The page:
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The History of the Jews was that of a Nation, the History of Christianity is that of a Religion. Yet, as the Jewish Annals might be considered in their relation to the general history of man, to the rank which the nation bore among the various families of the human race, and the influence which it exercised on the civilisation of mankind: so Christianity may be viewed either in a strictly religious, or rather in a temporal, social, and political light. In the former case the writer will dwell almost exclusively on the religious doctrines, and will bear continual reference to the new relation established between man and the Supreme Being: the predominant character will be that of the Theologian. In the latter, although he may not altogether decline the examination of the religious doctrines, their development and their variations, his leading object will be to trace the effect of Christianity on the individual and social happiness of man, its influence on the Polity, the Laws and Institutions, the opinions, the manners, even on the Arts and the

Literature of the Christian world: he will write rather as an Historian than as a religious Instructor. Though, in fact, a candid and dispassionate survey of the connection of Christianity with the temporal happiness, and with the intellectual and social advancement of mankind, even to the religious inquirer, cannot but be of high importance and interest; while with the general mass, at least of the reading and intelligent part of the community, nothing tends so powerfully to the strengthening or weakening of religious impression and sentiment, nothing acts so extensively, even though perhaps indirectly, on the formation of religious opinions, and on the speculative or practical belief or rejection of Christianity, as the notions we entertain of its influence on the history of man, and its relation to human happiness and social improvement. This latter is the express design of the present work, of which the plan and scope will be more fully explained at the close of the Introductory Chapter.

If at any time I entertained doubts as to the expediency of including an historical view of the Life of the Saviour in the history of his religion, those doubts have been set at rest by the appearance of the recent work of Strauss. Though, for reasons stated in a separate Appendix to this work, I have no hesitation in declaring my conviction that the theory of Strauss is an historical impossibility, yet the extraordinary sensation which this book has produced in the most learned and intellectually active nation of Europe, gives it an undeniable importance. Though, till recently, only accessible to the small, yet rapidly increasing, number of students of German literature in this country, and, from its enormous length and manner of composition, not likely to be translated into English, it has, however, already appeared in a French translation.* After reading with much attention the work of Strauss, I turned back to my own brief and rapid outline, which had been finished some time before, and found what appeared to me a complete, though of course undesigned, refutation of his hypothesis. In my view, the Life of Christ (independent of its supernatural or religious character) offers a clear, genuine, and purely historical narrative, connected, by numberless fine, and obviously inartificial links, with the history of the times, full of local and temporary allusions, perfectly unpremeditated, yet of surprising accuracy, to all the events, characters, opinions, sentiments, usages, to the whole life, as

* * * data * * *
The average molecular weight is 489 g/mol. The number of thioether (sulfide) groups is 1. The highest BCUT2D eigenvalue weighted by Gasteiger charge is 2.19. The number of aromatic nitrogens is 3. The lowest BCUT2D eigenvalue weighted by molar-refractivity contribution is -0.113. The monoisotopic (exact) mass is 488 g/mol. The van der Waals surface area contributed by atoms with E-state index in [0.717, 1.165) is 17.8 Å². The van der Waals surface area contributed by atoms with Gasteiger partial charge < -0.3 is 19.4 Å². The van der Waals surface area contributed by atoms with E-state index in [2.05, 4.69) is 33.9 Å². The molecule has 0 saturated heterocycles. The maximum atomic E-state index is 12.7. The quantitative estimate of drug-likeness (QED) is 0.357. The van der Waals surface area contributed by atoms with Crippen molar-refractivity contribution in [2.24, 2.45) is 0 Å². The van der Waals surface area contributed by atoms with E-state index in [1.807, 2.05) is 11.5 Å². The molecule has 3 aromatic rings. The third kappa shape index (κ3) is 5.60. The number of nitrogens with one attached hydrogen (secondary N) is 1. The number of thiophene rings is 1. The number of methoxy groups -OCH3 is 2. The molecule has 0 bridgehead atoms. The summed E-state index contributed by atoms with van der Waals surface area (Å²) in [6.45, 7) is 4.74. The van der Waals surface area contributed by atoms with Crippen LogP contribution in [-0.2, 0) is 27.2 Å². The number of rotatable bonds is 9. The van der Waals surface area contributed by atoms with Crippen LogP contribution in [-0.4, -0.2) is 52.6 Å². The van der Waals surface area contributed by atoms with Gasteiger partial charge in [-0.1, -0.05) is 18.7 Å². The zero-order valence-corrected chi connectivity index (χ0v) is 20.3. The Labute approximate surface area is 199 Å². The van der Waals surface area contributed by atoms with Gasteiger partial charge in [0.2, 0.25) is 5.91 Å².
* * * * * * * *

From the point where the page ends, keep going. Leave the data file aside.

were, of that peculiar period; altogether, therefore, repudiating that mythic character which Strauss has endeavoured to trace throughout the Evangelic narrative. In all its essential character it is true and unadulterated History.*

* The only good view of Strauss's dinary reader, is an article in the work with which I am acquainted, Révue des Deux Mondes, by M. in a language accessible to the or- E. Quinet.

In this, however, as in all respects, I have been anxious and studious not to give my work a controversial tone. My “Life of Christ” remains exactly as it was originally written ; excepting in one or two notes. I have reserved entirely my reference to the work of Strauss for a separate Appendix. In these animadversions, and in some scattered observations which I have here and there ventured to make in my notes, on foreign, chiefly German, writers, I shall not be accused of that narrow jealousy, and, in my opinion, unworthy and timid suspicion, with which the writers of that country are proscribed by many. I am under too much obligation to their profound research and philosophical tone of thought, not openly to express my gratitude to such works of German writers as I have been able to obtain, which have had any bearing on the subject of my inquiries.

I could wish most unfeignedly that our modern

- une æuvre

* I agree on this point with comprise, la connaissance rigouthe author of a work which ap- reuse de son histoire, de ses lois, peared last year in Paris, M. Sal- et de ses meurs anciennes, des vador. He is speaking of the localités, préjugés, du langage, des Evangelic History,

opinions populaires, des sectes, enfin dans laquelle le lieu de la du gouvernement, et des diverses scène, le héros, les figures acces- classes de Juifs existant soires, tout le matériel, appartien- époques ou les évènements sont nent a cette nation même, et où


Jesus Christ ; chaque ligne exige, pour être Doctrine, &c. tom. i.





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